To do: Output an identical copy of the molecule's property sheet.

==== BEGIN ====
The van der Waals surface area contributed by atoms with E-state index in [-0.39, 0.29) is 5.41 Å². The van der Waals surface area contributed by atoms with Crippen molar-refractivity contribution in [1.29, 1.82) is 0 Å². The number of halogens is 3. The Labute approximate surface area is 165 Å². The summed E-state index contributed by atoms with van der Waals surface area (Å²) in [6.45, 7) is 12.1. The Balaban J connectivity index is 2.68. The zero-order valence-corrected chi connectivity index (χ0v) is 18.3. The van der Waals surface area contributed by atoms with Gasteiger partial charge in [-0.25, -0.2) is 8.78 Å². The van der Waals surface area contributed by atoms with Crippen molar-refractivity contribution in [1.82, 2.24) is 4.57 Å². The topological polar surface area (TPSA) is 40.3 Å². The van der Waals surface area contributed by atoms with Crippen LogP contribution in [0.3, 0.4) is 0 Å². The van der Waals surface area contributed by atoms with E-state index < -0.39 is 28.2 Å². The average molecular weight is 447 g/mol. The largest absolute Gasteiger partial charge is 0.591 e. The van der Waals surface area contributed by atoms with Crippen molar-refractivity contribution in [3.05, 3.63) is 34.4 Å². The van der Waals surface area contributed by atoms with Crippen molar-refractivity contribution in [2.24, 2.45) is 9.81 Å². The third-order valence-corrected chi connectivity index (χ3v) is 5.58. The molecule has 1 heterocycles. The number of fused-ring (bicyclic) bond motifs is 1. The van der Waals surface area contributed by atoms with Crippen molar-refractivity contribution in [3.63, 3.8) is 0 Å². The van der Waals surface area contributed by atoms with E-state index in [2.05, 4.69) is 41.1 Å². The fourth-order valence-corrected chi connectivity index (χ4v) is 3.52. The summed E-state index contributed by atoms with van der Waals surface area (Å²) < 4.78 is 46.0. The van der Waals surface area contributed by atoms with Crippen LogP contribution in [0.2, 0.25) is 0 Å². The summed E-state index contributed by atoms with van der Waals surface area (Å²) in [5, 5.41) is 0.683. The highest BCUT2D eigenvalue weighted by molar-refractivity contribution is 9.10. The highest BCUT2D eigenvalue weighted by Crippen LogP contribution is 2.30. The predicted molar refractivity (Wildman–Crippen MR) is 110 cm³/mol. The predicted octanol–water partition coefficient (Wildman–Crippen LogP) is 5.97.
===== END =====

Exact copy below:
The van der Waals surface area contributed by atoms with E-state index in [-0.39, 0.29) is 5.41 Å². The van der Waals surface area contributed by atoms with Crippen molar-refractivity contribution in [1.29, 1.82) is 0 Å². The number of halogens is 3. The Labute approximate surface area is 165 Å². The summed E-state index contributed by atoms with van der Waals surface area (Å²) in [6.45, 7) is 12.1. The Balaban J connectivity index is 2.68. The zero-order valence-corrected chi connectivity index (χ0v) is 18.3. The van der Waals surface area contributed by atoms with Gasteiger partial charge in [-0.25, -0.2) is 8.78 Å². The van der Waals surface area contributed by atoms with Crippen molar-refractivity contribution in [1.82, 2.24) is 4.57 Å². The topological polar surface area (TPSA) is 40.3 Å². The van der Waals surface area contributed by atoms with Crippen LogP contribution in [0.3, 0.4) is 0 Å². The van der Waals surface area contributed by atoms with E-state index < -0.39 is 28.2 Å². The average molecular weight is 447 g/mol. The largest absolute Gasteiger partial charge is 0.591 e. The van der Waals surface area contributed by atoms with Crippen molar-refractivity contribution in [3.05, 3.63) is 34.4 Å². The van der Waals surface area contributed by atoms with Crippen molar-refractivity contribution in [2.24, 2.45) is 9.81 Å². The third-order valence-corrected chi connectivity index (χ3v) is 5.58. The molecule has 1 heterocycles. The number of fused-ring (bicyclic) bond motifs is 1. The van der Waals surface area contributed by atoms with Crippen molar-refractivity contribution in [3.63, 3.8) is 0 Å². The van der Waals surface area contributed by atoms with E-state index in [2.05, 4.69) is 41.1 Å². The fourth-order valence-corrected chi connectivity index (χ4v) is 3.52. The summed E-state index contributed by atoms with van der Waals surface area (Å²) < 4.78 is 46.0. The van der Waals surface area contributed by atoms with Crippen LogP contribution in [0.2, 0.25) is 0 Å². The summed E-state index contributed by atoms with van der Waals surface area (Å²) in [5, 5.41) is 0.683. The highest BCUT2D eigenvalue weighted by molar-refractivity contribution is 9.10. The highest BCUT2D eigenvalue weighted by Crippen LogP contribution is 2.30. The predicted molar refractivity (Wildman–Crippen MR) is 110 cm³/mol. The predicted octanol–water partition coefficient (Wildman–Crippen LogP) is 5.97.